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Teenage Problems/Dealing with 16 year old daughter's ego


My 16 year old daughter has had a major personality change recently. She's normally a gentle, kind girl, and looks a little bit like Taylor Swift.
However, her ego has recently got the better of her, after a girl told her she looked like Taylor, and now everything she does revolves around her ego or inflating it. She sometimes says about things "That will DEFLATE MY EGO!!" and her social media pages are full of nothing but "WORSHIP MY EGO"-type stuff, but nothing personal. A friend of ours thinks it goes beyond normal teen behavior and may indicate a mental problem.

Me and her mum are worried; could this indicate some sort of illness, or is it normal teenage behaviour?
If we did go in for some sort of assessment, wouldn't it be expensive or could it be NHS-related? (also, she's got Asperger's syndrome, a side-form of autism too)

I mean, if you had a friend or colleague who refused to do things because of their ego, wouldn't you be concerned?

It's odd, and it worries me.

(I'm on a shared wi-fi, so on the move, if this is a bit hastily written, I'm sorry!!)

Hi there John,

Thank you for taking the time to write to me and I hope that I can help.

Firstly, it could be that this reaction to people telling your daughter that she looks like Taylor Swift has served to boost her ego and along with it, give her a sense of self-confidence that is helping her to deal with issues in her life that she may have. If she has never thought that she was pretty or has low confidence and someone mentions that actually she looks like someone who is pretty and who has achieved global success, your daughter may be clinging on to the belief that by emulating the person that she has been likened to that she will also attract similar success. It could be a way of her over-compensating for a lack of confidence or ability in her life. If she has always been a confident young person anyway but now this confidence is through the roof, then it could be more to do with her Aspergeric tendencies than anything else.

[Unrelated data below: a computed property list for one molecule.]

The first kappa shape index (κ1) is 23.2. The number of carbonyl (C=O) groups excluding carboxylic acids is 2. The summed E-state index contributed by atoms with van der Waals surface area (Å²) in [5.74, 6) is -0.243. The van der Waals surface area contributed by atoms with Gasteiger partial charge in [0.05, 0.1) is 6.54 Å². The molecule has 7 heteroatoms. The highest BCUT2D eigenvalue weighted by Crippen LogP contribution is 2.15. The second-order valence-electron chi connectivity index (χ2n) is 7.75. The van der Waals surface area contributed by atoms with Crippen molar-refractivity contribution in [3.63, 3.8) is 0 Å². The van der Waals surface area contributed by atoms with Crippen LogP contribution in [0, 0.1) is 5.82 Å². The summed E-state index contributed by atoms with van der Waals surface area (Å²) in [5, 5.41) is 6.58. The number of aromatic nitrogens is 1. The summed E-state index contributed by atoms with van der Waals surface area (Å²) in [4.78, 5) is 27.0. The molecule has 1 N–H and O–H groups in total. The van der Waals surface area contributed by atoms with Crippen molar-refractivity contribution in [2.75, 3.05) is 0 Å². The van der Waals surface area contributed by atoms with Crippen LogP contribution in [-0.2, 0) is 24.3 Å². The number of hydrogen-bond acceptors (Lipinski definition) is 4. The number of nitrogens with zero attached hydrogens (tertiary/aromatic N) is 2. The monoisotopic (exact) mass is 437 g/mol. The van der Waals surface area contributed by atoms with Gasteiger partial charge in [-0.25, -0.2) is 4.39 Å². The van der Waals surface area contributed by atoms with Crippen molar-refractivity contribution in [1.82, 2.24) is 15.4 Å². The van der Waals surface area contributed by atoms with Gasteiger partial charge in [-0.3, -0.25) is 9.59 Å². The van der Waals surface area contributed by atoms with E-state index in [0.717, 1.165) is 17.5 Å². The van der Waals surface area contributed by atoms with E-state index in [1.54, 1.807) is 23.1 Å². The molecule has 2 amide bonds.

Having worked with people with Asperger's for some time, there is a pattern of behaviour that can lead to repetitive and imitative behaviours which mean that the individual tends to inflate something said or done into something of exceptional importance to them. It could be that this is what has happened to your daughter; a throw away comment that someone has made, she has embraced and internalised (that is, retained it as a reference point for future behaviours and attitudes) making it difficult for her to understand that it was just a throw away comment and not something meant to define her life. Depending upon her level of understanding, it could be that she has taken this comment literally and she will begin to almost act like Taylor Swift with an air of diva about her. The issues is, for you as her parents, is helping her to understand that she is her own person and although it is nice for her to have confidence, she needs to understand that people do not deal well with over-confident or arrogant people and her behaviour may actually serve to isolate her.

It could be that this is 'normal' teenage behaviour and if it is, then it should begin to subside within a matter or weeks. It could be a reaction to her growing up and not really feeling like she has an identity with her peers that makes her separate. One of the issues that affect most young people your daughter's age is the idea of acceptance from peers but also, having a social circle that appreciates, accepts and embraces who we are as individuals. If your daughter does not have a big social circle or she is left out quite a bit, she may have developed this ego to again, over-compensate and almost to try and re-invent herself to make her more popular.